Michelle Williams' Marilyn Monroe enjoys swimming in the buff./The Weinstein Company

Anyway, I wanted to see what Williams would do with the role, primarily because she’s been so good in little movies with Oregon connections, “Wendy and Lucy” and “Meek’s Cutoff.” I thought she couldn’t possibly project the real Marilyn’s sheer primate magnetism or the sense of “sexy fun” that she generated, but still I was interested.

She’s terrific as it turns out. Give her that Marilyn hair-do and a little judicious padding, and she resembles Marilyn enough to get by, but more importantly, she creates a palpable vulnerability or  neediness or whatever it is that we associate with Monroe, exaggerated by her stardom, her celebrity, into a character we’d ordinarily think could only be imaginary, a creature from a science fiction novel, whose sensitivities are so acute that the slightest perturbation in her environment splinters her into a million pieces, which then streak toward the nearest hiding place.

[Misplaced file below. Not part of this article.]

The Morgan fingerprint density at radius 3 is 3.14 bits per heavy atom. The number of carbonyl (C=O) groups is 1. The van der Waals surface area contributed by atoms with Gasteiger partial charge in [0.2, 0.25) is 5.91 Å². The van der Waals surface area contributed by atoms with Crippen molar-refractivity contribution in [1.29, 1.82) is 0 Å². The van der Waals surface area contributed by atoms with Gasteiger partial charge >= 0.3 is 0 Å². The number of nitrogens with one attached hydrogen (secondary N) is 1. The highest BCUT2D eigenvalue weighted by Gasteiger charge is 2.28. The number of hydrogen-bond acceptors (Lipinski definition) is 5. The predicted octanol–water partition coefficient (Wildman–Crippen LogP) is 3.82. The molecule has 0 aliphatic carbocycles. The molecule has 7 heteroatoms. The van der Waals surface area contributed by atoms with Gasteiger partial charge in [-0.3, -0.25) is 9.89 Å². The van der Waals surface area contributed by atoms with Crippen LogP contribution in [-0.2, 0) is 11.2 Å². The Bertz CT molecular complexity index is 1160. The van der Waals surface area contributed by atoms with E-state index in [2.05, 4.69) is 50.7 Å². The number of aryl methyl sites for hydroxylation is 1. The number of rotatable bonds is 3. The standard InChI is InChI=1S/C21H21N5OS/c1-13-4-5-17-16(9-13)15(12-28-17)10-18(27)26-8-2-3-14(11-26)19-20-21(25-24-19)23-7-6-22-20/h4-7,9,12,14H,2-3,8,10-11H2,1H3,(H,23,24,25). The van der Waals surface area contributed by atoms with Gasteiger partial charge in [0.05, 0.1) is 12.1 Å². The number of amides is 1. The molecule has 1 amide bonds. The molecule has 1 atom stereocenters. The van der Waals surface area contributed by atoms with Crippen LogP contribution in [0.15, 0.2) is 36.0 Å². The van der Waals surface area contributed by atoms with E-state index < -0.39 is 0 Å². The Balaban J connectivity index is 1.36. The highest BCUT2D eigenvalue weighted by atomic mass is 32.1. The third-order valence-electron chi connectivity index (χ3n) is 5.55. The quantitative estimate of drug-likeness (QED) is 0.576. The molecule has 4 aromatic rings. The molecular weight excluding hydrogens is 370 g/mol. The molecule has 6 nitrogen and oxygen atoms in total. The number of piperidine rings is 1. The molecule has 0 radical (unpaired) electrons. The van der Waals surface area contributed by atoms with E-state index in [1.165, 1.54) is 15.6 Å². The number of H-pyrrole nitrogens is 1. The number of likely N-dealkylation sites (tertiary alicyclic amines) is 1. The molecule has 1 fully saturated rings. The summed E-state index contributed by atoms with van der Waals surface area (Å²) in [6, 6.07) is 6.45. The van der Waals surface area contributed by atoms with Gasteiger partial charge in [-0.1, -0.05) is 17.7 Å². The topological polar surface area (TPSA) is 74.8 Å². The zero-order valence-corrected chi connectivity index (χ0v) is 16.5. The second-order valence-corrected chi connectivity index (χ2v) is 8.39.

Manohla Dargis in the New York Times complained in her review that the miss in the movie belonged to the screenwriter: “Instead of the complex woman familiar from the better books about her, the film offers a catalog of Monroe stereotypes: child, woman, smiling exhibitionist, shrieking neurotic, the barefooted free spirit and, lamentably, the martyr teetering in heels toward her doom.” I take her point, though I haven’t read “the better books” about Monroe, I suppose. I’m not Marilyn-obsessed, after all. I think we never have a very firm idea about another person, though we’re more likely to with a celebrity than anyone else, because their parts, their lives,  ARE stereotypes to one degree or another. That’s the price they pay, I think.